This passage forms the middle chapter of an announcement of salvation that is found in Isaiah 60--62. It comes from a collection of post--exilic prophecy known as Third Isaiah (chs. 56--66), and is directed to the Judean community that has returned from Babylonian exile after 538 B.C. The passage divides itself into four stanzas or strophes, verses 1--3, 4--6, 7--9, and 10--11. Thus, the lectionary's division is not quite accurate, but the proper division is necessary in order to know who is speaking in each stanza.
UPCOMING WEEKS In addition to the lectionary resources there are thousands of non-lectionary, scripture based resources...
Christopher Keating Thomas Willadsen Ron Love Mary Austin George Reed Dean Feldmeyer
For September 15, 2019:
Ecological Jeremiad by Chris Keating — Jeremiah’s lament offers a reminder of what it means to participate with God in caring for creation.
Second Thoughts: Where's the Joy by Tom Willadsen — Jesus told parables to the outcasts, but the scribes and Pharisees were close enough to eavesdrop. Perhaps the scribes and Pharisees were Jesus and Luke’s intended audience.
Ron Love Mark Ellingsen Bob Ove Bill Thomas Bonnie Bates Frank Ramirez
Jeremiah 4:11-12, 22-28 Nature sometimes unleashes violent and devastating power that can wreak havoc on people. One such occurrence happened near where I live. On May 22, 2011, Joplin, Missouri was hit by a massive EF5 tornado, 200-plus mph winds pummeling brick and mortar, land and life. The tornado gouged a path through the center of Joplin, killing 161 people, injuring 1,000, and destroying 7,500 homes and business. The city has since rebuilt, but no one who was around then has forgotten that day.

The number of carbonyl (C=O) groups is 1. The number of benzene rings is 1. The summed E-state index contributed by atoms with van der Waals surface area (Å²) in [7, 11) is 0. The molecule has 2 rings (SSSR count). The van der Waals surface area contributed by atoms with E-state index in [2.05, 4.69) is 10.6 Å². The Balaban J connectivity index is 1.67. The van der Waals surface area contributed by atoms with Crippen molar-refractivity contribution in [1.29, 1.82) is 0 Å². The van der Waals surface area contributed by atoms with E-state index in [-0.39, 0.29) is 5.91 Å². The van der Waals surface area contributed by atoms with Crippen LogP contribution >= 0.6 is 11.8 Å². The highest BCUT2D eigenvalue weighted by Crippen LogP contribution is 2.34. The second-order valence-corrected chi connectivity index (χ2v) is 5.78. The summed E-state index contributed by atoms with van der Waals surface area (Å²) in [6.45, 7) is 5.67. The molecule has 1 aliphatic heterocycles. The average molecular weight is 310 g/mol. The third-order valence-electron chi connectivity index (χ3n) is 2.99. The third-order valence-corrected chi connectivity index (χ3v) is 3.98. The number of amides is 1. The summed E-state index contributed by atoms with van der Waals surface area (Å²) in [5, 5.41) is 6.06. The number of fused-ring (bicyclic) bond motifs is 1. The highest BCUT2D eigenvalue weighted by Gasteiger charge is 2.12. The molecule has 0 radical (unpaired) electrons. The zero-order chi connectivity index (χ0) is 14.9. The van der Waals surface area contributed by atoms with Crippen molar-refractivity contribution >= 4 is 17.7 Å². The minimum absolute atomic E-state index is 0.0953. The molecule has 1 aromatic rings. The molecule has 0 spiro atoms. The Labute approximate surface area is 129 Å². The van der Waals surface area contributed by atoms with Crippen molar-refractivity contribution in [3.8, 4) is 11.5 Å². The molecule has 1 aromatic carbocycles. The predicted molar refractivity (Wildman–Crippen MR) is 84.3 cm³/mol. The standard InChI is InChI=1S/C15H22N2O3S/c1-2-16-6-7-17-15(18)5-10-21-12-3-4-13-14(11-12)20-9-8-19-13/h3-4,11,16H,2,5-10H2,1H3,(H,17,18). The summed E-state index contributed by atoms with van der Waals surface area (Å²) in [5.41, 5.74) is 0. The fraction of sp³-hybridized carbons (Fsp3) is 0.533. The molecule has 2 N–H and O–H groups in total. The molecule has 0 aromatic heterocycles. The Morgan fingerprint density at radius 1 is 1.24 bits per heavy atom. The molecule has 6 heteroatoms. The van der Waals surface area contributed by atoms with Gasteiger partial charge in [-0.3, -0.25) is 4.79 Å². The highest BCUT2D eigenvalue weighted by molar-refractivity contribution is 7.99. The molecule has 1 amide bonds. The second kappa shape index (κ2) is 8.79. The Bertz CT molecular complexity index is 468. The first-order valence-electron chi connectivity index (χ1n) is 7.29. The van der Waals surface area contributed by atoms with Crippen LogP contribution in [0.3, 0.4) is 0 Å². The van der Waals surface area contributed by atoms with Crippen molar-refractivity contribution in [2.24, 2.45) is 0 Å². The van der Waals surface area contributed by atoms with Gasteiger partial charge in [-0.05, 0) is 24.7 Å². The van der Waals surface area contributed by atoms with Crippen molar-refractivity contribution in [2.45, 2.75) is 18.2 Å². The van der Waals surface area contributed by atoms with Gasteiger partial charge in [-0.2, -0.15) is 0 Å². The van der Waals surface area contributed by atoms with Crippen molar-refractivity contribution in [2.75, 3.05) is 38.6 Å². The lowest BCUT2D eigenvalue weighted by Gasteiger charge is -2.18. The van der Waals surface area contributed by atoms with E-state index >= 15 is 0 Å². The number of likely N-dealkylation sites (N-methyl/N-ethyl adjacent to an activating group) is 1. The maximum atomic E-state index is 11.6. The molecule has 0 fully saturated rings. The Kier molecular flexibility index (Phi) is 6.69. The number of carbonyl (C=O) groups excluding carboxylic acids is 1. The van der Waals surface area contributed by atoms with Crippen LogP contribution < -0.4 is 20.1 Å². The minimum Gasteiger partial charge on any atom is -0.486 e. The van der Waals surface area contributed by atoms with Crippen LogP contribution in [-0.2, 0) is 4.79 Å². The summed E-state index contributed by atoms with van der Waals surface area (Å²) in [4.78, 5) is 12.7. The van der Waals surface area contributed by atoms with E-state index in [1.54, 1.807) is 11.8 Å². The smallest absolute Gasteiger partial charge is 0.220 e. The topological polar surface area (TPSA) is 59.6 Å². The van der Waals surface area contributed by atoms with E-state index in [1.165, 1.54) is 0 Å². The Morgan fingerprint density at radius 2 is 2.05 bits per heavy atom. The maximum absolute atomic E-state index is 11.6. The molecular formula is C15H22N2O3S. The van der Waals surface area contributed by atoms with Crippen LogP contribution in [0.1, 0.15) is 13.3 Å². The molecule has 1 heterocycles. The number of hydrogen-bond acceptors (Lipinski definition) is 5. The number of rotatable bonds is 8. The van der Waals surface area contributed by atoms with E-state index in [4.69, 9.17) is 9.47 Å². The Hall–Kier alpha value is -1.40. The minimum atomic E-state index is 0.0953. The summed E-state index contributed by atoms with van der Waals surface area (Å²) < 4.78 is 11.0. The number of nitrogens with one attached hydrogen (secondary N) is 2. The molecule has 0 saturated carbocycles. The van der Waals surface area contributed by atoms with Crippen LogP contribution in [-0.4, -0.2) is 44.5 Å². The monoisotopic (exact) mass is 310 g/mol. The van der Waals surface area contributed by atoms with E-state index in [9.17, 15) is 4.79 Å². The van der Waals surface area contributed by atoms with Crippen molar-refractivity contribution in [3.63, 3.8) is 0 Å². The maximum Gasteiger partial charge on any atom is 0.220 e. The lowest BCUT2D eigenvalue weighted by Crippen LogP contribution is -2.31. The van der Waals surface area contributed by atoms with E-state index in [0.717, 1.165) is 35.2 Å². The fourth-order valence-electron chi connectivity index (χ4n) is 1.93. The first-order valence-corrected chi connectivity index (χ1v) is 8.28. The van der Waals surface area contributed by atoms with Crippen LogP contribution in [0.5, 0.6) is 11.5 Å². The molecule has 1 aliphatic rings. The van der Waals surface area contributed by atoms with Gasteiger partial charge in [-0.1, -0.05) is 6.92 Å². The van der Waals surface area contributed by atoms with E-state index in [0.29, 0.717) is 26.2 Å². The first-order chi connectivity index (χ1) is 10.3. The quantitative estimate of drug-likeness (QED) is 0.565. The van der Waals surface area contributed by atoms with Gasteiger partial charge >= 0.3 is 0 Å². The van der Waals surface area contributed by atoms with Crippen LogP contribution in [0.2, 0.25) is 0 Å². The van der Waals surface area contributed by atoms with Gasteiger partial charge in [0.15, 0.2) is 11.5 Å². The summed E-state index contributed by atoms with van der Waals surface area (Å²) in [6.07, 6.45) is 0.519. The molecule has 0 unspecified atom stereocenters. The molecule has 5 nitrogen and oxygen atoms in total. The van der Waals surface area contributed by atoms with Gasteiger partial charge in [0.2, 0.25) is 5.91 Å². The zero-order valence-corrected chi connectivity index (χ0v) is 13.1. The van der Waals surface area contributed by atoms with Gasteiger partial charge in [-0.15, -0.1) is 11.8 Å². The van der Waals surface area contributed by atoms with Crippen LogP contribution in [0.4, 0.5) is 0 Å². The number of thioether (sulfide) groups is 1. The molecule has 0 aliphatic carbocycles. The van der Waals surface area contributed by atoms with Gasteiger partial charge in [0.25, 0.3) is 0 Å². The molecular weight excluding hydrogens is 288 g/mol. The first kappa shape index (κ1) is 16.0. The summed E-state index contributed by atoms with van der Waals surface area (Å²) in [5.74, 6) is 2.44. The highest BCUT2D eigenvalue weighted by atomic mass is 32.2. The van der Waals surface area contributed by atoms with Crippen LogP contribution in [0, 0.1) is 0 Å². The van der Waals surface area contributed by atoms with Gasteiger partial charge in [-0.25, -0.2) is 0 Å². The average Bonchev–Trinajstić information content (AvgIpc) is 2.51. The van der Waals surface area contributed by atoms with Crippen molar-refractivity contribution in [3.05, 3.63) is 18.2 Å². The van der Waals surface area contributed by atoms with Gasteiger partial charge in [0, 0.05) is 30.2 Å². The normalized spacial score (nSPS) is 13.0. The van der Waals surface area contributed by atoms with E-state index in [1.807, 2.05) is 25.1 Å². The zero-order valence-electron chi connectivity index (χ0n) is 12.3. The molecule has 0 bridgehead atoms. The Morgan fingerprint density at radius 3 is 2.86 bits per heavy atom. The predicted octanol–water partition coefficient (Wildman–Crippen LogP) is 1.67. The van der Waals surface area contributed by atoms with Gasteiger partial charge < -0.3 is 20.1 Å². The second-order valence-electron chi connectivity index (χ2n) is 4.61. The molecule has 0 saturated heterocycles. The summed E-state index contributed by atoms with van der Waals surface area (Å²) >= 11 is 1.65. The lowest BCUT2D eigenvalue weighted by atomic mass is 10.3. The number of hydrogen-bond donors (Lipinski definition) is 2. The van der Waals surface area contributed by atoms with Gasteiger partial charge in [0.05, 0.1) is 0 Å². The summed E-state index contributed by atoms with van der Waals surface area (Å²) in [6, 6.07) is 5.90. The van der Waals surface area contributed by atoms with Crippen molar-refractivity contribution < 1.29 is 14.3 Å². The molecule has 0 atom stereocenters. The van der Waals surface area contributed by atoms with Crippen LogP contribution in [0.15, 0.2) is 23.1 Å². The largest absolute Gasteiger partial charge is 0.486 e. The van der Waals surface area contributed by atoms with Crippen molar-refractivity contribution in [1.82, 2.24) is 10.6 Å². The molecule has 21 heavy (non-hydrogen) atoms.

At a very young age, Jamie discovered that he was excellent at Maths. While the other children were struggling through their multiplication tables to find the answer to a problem, Jamie knew immediately. The answer was in his head. He loved the patterns formed by numbers and he could discern beauty in Maths.
The first time I set eyes on that grand old church building was in the cool of a January evening. Since it was in a southern state, there was no chilling cold to make me hurry back into my host's car, so the two of us casually made our way around the empty building. He was a synod president, and I was a churchwide senior staff person on an official visit to his synod.